- 2019: GPT-2 with 1.5 billion parameters;
- 2020: GTP-3 with 175 billion parameters;
- 2022: ChatGPT: a popular chatbot built on GPT-3, astonished the general public, sparking numerous discussions and initiatives centered on AI safety;
- 2023: GTP-4 with ca. 1 trillion parameters (OpenAI, 2023), which allegedly already shows some sparks of artificial general intelligence (AGI) (Bubeck et al., 2023).

As of 2023, the momentum of AI systems based on deep learning is difficult to grasp and it is challenging to keep up with the state of the art. Dozens of startup companies and open-source initiatives are produced by the day, not to mention the astounding number of publications. The pace has become unimaginable and the progress impossible to forecast.

### 16.2.2 Perceptron and sigmoid neuron

The *perceptron*^{69} is a function that maps its input vector \(\bm{x}\) to a binary output value according to
\[
f(\bm{x}) = \begin{cases}
1\quad \textm{if } \bm{w}^\T\bm{x} + b \geq 0\\
0\quad \textm{otherwise},\\
\end{cases}
\]
where \(\bm{w}\) is a vector of weights and \(b\) is the bias. In other words, this function is the composition of the affine function \(\bm{w}^\T\bm{x} + b\) with the nonlinear binary step function (also called Heaviside function) \(H(z)\) defined as 1 for \(z\geq0\) and 0 otherwise, i.e., \(f(\bm{x}) = H(\bm{w}^\T\bm{x} + b)\) (alternatively, with the indicator function \(I(\cdot)\), we can write \(f(\bm{x}) = I(\bm{w}^\T\bm{x} + b \geq 0)\)). The weights give different importance to the inputs and the bias is equivalent to having a nonzero activation threshold. This is a bare minimal approximation to how a biological neuron works.

*Sigmoid neurons* are similar to perceptrons, but modified so that small changes in their weights and bias cause only a small change in their output. That is the crucial fact that will allow a network of sigmoid neurons to learn. A sigmoid neuron is defined, similarly to a perceptron, as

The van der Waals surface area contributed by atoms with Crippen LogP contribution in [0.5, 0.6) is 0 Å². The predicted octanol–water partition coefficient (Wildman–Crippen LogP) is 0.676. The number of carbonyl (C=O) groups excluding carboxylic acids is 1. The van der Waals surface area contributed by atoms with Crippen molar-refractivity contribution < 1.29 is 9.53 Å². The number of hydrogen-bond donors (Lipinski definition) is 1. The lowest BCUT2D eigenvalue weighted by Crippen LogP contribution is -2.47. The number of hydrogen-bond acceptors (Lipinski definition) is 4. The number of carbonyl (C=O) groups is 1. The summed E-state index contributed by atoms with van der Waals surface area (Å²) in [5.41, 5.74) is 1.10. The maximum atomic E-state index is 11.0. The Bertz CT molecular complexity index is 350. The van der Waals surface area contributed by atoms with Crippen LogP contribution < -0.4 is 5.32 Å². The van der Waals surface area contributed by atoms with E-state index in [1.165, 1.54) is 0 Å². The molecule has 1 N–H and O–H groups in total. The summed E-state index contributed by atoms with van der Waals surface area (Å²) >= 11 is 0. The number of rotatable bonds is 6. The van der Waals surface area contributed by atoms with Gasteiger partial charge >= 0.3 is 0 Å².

\[
f(\bm{x}) = \sigma(\bm{w}^\T\bm{x} + b),
\]
where \(\sigma\) is the *sigmoid function* defined as \(\sigma(z) = 1/(1 + e^{-z})\). Interestingly, when \(z\) is a large positive number, then \(e^{-z}\approx0\) and \(\sigma(z)\approx1\), and when \(z\) is very negative, then \(e^{-z}\rightarrow\infty\) and \(\sigma(z)\approx0\); this resembles the behavior of the perceptron.

Both the Heaviside function \(H(z)\) (also known as step function) and the sigmoid function \(\sigma(z)\) are types of nonlinear activation functions. These nonlinearities are key components in neural networks. Otherwise, the input-output relationship would simply be linear. Figure 16.4 compares the nonlinear activation functions for the perceptron (i.e., step function \(H(z)\)) and the sigmoid neuron (i.e., sigmoid function \(\sigma(z)\)), as well as the popular ReLU function \(\textm{ReLU}(z) = \textm{max}(0, z)\) to be discussed later.

### 16.2.3 Neural networks (NN)

Perceptrons can be combined in multiple layers, leading to what is referred to as *multilayer perceptron* (MLP). In this way, perceptrons in subsequent layers can make decisions at a more complex and more abstract level than perceptrons in the first layer. In fact, MLPs are universal function approximators (they can approximate arbitrary functions as well as desired).

A *neural network* is simply several layers of neurons of any type (in fact, with some abuse of terminology they are also referred to as MLPs). The leftmost layer is called *input layer* and it simply contains the input vector \(\bm{x}\) (it is not an operational layer per se). After that come the *hidden layers*. Finally, the rightmost layer is called *output layer* and contains the output neurons. Figure 16.5 shows a four-layer network with two hidden layers.

The goal of a neural network is to approximate some (possibly vector-valued) function \(\bm{f}\). Neural networks are often referred to as *feedforward neural networks* to emphasize the fact that information flows from the input \(\bm{x}\), through the intermediate layers, to the output \(\bm{y}\), without feedback connections in which outputs of the model are fed back into itself. When feedback connections are included, they are called *recurrent neural networks*, as presented later.

When the number of layers, called depth of the model, is large enough, the network is referred to as *deep*, leading to the so-called *deep neural network*, as well as the mouthful of a name “deep feedforward neural network.”